The median existing-home price for all housing types in August was 264,800 dollars, up 4.6 percent from 253,100 dollars reported in August 2017. The year-on-year price increase in August marks the 78th straight month of year-over-year gains, according to the National Association of Realtors (NAR).
Total housing inventory at the end of August remained unchanged from July at 1.92 million existing homes available for sale, up from 1.87 million a year ago. Unsold inventory is at a 4.3-month supply at the current sales pace, consistent from last month and up from 4.1 months a year ago,
Properties typically stayed on the market for 29 days in August, up from 27 days in July but down from 30 days a year ago. Fifty-two percent of homes sold in August were on the market for less than a month.
First-time buyers accounted for 31 percent of sales in August, down from 32 percent in July but the same as a year ago. NAR statistics show that the annual share of first-time buyers was 34 percent.
All-cash sales were 20 percent of transactions in August, unchanged from July and a year ago. Individual investors, who account for many cash sales, purchased 13 percent of homes in August, unchanged from July and down from 15 percent a year ago.
Distressed sales, for example foreclosures and short sales, were 3 percent of sales in August, the lowest level since NAR began tracking in October 2008, unchanged from last month and down from 4 percent a year ago.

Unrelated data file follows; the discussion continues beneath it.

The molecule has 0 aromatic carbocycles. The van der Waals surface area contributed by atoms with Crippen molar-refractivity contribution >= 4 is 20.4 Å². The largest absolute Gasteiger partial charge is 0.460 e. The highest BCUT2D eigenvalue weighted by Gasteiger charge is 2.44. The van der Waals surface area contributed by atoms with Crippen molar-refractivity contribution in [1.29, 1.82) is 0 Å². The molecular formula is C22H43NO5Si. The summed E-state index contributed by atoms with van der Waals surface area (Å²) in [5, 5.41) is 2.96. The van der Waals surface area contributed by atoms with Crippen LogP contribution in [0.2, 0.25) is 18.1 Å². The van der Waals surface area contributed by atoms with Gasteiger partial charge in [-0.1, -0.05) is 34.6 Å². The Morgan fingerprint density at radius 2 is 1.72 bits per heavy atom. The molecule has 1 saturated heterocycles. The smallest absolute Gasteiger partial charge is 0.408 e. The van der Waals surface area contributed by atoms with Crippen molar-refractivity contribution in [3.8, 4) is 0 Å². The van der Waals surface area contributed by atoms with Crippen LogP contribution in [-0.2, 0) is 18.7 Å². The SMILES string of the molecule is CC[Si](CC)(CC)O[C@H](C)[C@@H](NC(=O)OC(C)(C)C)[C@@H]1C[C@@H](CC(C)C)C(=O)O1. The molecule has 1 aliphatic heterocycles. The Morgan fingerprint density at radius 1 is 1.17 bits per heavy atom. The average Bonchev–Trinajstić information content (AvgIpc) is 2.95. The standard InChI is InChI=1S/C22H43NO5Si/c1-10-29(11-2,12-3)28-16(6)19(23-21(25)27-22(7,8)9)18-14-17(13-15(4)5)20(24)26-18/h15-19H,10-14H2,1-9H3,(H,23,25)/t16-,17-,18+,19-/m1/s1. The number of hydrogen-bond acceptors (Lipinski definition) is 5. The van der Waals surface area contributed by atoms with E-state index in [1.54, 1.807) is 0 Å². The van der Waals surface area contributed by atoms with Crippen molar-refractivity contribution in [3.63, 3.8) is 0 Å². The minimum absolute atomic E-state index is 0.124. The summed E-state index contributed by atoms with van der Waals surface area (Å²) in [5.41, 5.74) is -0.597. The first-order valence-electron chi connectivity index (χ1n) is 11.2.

To be specific, Single-family home sales were at a seasonally adjusted annual rate of 4.75 million in August, unchanged from July and one percent below the 4.8 million sales a year ago.
The median existing single-family home price was 267,300 dollars in August, up 4.9 percent from August 2017; existing condominium and co-op sales were at a seasonally adjusted annual rate of 590,000 units in August, unchanged from last month but down 4.8 percent from a year ago. The median existing condo price was 244,500 dollars in August, up two percent from a year ago.
By region, August existing-home sales in the Northeast increased 7.6 percent to an annual rate of 710,000, but are still 2.7 percent below a year ago.
The median price in the Northeast was 292,800 dollars, up 2.6 percent from August 2017; existing home sales in the Midwest rose 2.4 percent to an annual rate of 1.28 million in August, but still down 0.8 percent from a year ago.
The median price in the Midwest was 208,500 dollars, up 3.4 percent from last year; existing-home sales in the South decreased 0.4 percent to an annual rate of 2.23 million in August, up from 2.19 million a year ago.
The median price in the South was 227,900 dollars, up 3.2 percent from a year ago; and existing-home sales in the West dropped 5.9 percent to an annual rate of 1.12 million in August, 7.4 percent below a year ago. The median price in the West was 392,900 dollars, up 4.8 percent from August 2017.
"Strong gains in the Northeast and a moderate uptick in the Midwest helped to balance out any losses in the South and West, halting months of downward momentum," said NAR chief economist Lawrence Yun. "With inventory stabilizing and modestly rising, buyers appear ready to step back into the market."
The NAR is America's largest trade association, representing 1.3 million members involved in all aspects of the residential and commercial real estate industries.